While venture capitalists’ websites like to talk about investing in “disruptive ideas” and “changing the world,” it’s more accurate to say these funding sources now exist primarily to foot the astronomical bills for cloud computing and energy. This isn’t necessarily bad — you could argue it’s not much different from covering other costs, like marketing or real estate. But the dizzying figures and the speed at which that money has to be spent have at least some starting to wonder whether this outlay will be worth it.

Sequoia Capital’s David Cahn is one of those at least pointing to the alarm, if not going as far as raising it (he’s confident AI will live up to the hype but warns many will lose tremendous amounts of money along the way).

He argues that while some have compared those building AI to the railroad barons, there are important differences. The “railroads” of AI — the chips and data centers — will depreciate as quickly as smartphones as new chips are developed and computing needs and expectations evolve. The H100 Nvidia GPU that startups have spent the last year or so scrambling to obtain are about to be replaced by the more capable B100. And while the first company to lay down tracks connecting San Francisco to Los Angeles locked up a monopoly over train journeys up and down the West Coast, there is no such constraint on how many companies can offer competing AI systems that do much the same thing, driving down prices.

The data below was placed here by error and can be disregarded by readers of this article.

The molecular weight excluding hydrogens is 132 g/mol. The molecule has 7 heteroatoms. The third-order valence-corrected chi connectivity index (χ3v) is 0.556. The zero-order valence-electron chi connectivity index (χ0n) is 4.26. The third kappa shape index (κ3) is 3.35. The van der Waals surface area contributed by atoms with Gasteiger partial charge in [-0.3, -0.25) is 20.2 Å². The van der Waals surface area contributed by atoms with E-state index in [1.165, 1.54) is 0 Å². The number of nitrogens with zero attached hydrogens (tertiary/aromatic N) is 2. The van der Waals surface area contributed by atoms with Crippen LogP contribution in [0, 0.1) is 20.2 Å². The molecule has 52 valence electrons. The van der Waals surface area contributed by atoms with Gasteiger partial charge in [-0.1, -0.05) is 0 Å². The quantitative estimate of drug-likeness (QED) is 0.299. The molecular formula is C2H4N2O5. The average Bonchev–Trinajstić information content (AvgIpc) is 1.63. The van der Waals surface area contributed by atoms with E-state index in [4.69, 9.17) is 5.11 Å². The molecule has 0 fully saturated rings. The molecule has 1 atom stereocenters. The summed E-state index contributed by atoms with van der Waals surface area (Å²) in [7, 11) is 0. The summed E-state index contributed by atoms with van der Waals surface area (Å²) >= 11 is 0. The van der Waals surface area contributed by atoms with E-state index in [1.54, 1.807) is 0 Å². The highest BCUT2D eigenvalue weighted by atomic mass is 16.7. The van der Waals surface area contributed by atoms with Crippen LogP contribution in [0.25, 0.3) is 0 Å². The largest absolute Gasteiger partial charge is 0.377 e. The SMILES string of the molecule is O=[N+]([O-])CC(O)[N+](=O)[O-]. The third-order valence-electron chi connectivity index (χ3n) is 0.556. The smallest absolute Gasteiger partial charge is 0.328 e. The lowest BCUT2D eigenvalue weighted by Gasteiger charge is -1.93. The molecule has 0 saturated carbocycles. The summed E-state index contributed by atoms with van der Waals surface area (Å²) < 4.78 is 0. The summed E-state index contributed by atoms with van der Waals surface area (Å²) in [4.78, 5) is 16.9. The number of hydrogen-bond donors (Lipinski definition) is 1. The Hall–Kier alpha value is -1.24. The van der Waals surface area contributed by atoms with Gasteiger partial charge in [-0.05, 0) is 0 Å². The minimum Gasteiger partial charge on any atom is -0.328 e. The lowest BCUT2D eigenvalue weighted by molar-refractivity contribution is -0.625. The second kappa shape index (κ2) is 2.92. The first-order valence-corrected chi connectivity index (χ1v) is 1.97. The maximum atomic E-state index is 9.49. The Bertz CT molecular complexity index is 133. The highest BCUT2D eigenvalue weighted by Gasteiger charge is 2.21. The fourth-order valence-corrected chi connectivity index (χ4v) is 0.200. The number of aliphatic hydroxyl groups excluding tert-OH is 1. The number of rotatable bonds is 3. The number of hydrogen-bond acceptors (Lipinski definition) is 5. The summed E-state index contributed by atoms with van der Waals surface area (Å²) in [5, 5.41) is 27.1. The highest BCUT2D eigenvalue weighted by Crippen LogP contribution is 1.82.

Using Nvidia’s revenue as an informal but plausible indication of sector-wide spending, Cahn observes that actual revenues at AI companies — those selling AI to people and businesses — are currently well short of the $600 billion or so a year required to pay back the likely continual infrastructure spending. How short? About $500 billion, he estimates.

This should improve. OpenAI has managed to go from $1.6 billion in annualized revenue at the end of last year to $3.4 billion today, according to tech news site The Information. But OpenAI is so far the standout success of the frontline AI companies. Whether its many competitors can sell enough subscriptions or API access to return investors’ money remains to be seen — a notable OpenAI rival, Anthropic, had forecast revenue this year of less than $1 billion. One canary in the coal mine may have been Inflection AI, which, facing mounting costs, ended up being gobbled up by Microsoft Corp. in a curious non-acquisitiony acquisition, leaving investors with a “modest” return on investment, Bloomberg News reported. Inflection was backed by some $1.3 billion in funding — “modest” wasn’t exactly what those investors had in mind when they hitched themselves to what they thought was an AI rocket ship.